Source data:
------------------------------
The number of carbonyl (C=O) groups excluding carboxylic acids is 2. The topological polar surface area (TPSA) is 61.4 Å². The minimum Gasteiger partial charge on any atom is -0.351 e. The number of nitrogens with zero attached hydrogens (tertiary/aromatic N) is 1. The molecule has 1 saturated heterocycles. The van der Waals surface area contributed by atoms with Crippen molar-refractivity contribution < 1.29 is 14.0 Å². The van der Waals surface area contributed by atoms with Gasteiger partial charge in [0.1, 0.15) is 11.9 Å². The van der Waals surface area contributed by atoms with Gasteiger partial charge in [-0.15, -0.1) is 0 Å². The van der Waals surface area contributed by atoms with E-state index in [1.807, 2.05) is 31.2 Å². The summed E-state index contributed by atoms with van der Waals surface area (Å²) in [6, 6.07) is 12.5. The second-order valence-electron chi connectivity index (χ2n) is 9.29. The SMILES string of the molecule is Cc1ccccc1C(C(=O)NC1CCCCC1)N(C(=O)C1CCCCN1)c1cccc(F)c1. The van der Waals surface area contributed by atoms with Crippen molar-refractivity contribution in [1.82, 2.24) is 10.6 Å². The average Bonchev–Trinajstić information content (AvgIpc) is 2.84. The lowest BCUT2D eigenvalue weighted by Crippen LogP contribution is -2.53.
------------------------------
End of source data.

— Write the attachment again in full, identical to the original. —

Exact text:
The number of carbonyl (C=O) groups excluding carboxylic acids is 2. The topological polar surface area (TPSA) is 61.4 Å². The minimum Gasteiger partial charge on any atom is -0.351 e. The number of nitrogens with zero attached hydrogens (tertiary/aromatic N) is 1. The molecule has 1 saturated heterocycles. The van der Waals surface area contributed by atoms with Crippen molar-refractivity contribution < 1.29 is 14.0 Å². The van der Waals surface area contributed by atoms with Gasteiger partial charge in [0.1, 0.15) is 11.9 Å². The van der Waals surface area contributed by atoms with Gasteiger partial charge in [-0.15, -0.1) is 0 Å². The van der Waals surface area contributed by atoms with E-state index in [1.807, 2.05) is 31.2 Å². The summed E-state index contributed by atoms with van der Waals surface area (Å²) in [6, 6.07) is 12.5. The second-order valence-electron chi connectivity index (χ2n) is 9.29. The SMILES string of the molecule is Cc1ccccc1C(C(=O)NC1CCCCC1)N(C(=O)C1CCCCN1)c1cccc(F)c1. The van der Waals surface area contributed by atoms with Crippen molar-refractivity contribution in [1.82, 2.24) is 10.6 Å². The average Bonchev–Trinajstić information content (AvgIpc) is 2.84. The lowest BCUT2D eigenvalue weighted by Crippen LogP contribution is -2.53.